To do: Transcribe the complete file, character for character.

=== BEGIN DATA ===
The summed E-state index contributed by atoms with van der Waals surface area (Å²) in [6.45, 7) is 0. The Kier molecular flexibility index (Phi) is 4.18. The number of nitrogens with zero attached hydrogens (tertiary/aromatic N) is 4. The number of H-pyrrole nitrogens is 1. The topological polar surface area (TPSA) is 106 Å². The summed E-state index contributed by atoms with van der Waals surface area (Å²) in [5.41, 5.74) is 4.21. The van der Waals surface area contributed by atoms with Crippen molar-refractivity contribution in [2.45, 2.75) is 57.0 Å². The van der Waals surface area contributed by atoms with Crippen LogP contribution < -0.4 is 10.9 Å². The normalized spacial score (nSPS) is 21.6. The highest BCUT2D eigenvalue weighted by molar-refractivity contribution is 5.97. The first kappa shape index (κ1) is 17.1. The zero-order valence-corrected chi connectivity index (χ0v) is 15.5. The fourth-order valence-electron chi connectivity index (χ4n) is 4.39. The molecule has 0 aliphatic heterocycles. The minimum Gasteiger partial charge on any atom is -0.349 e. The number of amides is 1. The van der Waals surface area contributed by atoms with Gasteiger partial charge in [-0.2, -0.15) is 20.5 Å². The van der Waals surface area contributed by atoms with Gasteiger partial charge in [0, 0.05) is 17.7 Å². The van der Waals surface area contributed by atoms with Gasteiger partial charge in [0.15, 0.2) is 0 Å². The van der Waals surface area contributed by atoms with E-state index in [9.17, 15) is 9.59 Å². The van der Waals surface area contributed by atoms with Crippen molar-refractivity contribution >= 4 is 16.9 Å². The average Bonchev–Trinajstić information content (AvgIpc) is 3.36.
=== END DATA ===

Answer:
The summed E-state index contributed by atoms with van der Waals surface area (Å²) in [6.45, 7) is 0. The Kier molecular flexibility index (Phi) is 4.18. The number of nitrogens with zero attached hydrogens (tertiary/aromatic N) is 4. The number of H-pyrrole nitrogens is 1. The topological polar surface area (TPSA) is 106 Å². The summed E-state index contributed by atoms with van der Waals surface area (Å²) in [5.41, 5.74) is 4.21. The van der Waals surface area contributed by atoms with Crippen molar-refractivity contribution in [2.45, 2.75) is 57.0 Å². The van der Waals surface area contributed by atoms with Crippen LogP contribution < -0.4 is 10.9 Å². The normalized spacial score (nSPS) is 21.6. The highest BCUT2D eigenvalue weighted by molar-refractivity contribution is 5.97. The first kappa shape index (κ1) is 17.1. The zero-order valence-corrected chi connectivity index (χ0v) is 15.5. The fourth-order valence-electron chi connectivity index (χ4n) is 4.39. The molecule has 0 aliphatic heterocycles. The minimum Gasteiger partial charge on any atom is -0.349 e. The number of amides is 1. The van der Waals surface area contributed by atoms with Gasteiger partial charge in [-0.2, -0.15) is 20.5 Å². The van der Waals surface area contributed by atoms with Gasteiger partial charge in [0, 0.05) is 17.7 Å². The van der Waals surface area contributed by atoms with Gasteiger partial charge in [0.15, 0.2) is 0 Å². The van der Waals surface area contributed by atoms with E-state index in [9.17, 15) is 9.59 Å². The van der Waals surface area contributed by atoms with Crippen molar-refractivity contribution >= 4 is 16.9 Å². The average Bonchev–Trinajstić information content (AvgIpc) is 3.36.